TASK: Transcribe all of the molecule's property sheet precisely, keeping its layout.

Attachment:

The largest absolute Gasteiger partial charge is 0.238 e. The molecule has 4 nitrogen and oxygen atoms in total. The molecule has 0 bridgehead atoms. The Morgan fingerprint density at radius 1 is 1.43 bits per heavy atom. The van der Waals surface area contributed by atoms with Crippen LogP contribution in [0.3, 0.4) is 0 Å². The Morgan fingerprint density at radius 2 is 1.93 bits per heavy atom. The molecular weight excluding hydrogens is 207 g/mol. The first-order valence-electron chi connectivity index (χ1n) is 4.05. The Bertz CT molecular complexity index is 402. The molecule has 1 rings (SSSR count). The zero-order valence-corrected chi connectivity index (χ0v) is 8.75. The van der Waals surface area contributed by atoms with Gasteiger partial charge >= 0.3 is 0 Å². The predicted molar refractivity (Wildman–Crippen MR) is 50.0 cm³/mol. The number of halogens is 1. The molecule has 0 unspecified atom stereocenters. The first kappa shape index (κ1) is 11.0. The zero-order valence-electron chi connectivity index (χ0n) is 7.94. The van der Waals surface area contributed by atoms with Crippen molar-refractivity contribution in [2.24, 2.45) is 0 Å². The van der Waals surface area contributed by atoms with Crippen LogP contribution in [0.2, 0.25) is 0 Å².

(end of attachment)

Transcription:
The largest absolute Gasteiger partial charge is 0.238 e. The molecule has 4 nitrogen and oxygen atoms in total. The molecule has 0 bridgehead atoms. The Morgan fingerprint density at radius 1 is 1.43 bits per heavy atom. The van der Waals surface area contributed by atoms with Crippen LogP contribution in [0.3, 0.4) is 0 Å². The Morgan fingerprint density at radius 2 is 1.93 bits per heavy atom. The molecular weight excluding hydrogens is 207 g/mol. The first-order valence-electron chi connectivity index (χ1n) is 4.05. The Bertz CT molecular complexity index is 402. The molecule has 1 rings (SSSR count). The zero-order valence-corrected chi connectivity index (χ0v) is 8.75. The van der Waals surface area contributed by atoms with Gasteiger partial charge >= 0.3 is 0 Å². The predicted molar refractivity (Wildman–Crippen MR) is 50.0 cm³/mol. The number of halogens is 1. The molecule has 0 unspecified atom stereocenters. The first kappa shape index (κ1) is 11.0. The zero-order valence-electron chi connectivity index (χ0n) is 7.94. The van der Waals surface area contributed by atoms with Crippen molar-refractivity contribution in [2.24, 2.45) is 0 Å². The van der Waals surface area contributed by atoms with Crippen LogP contribution in [0.2, 0.25) is 0 Å².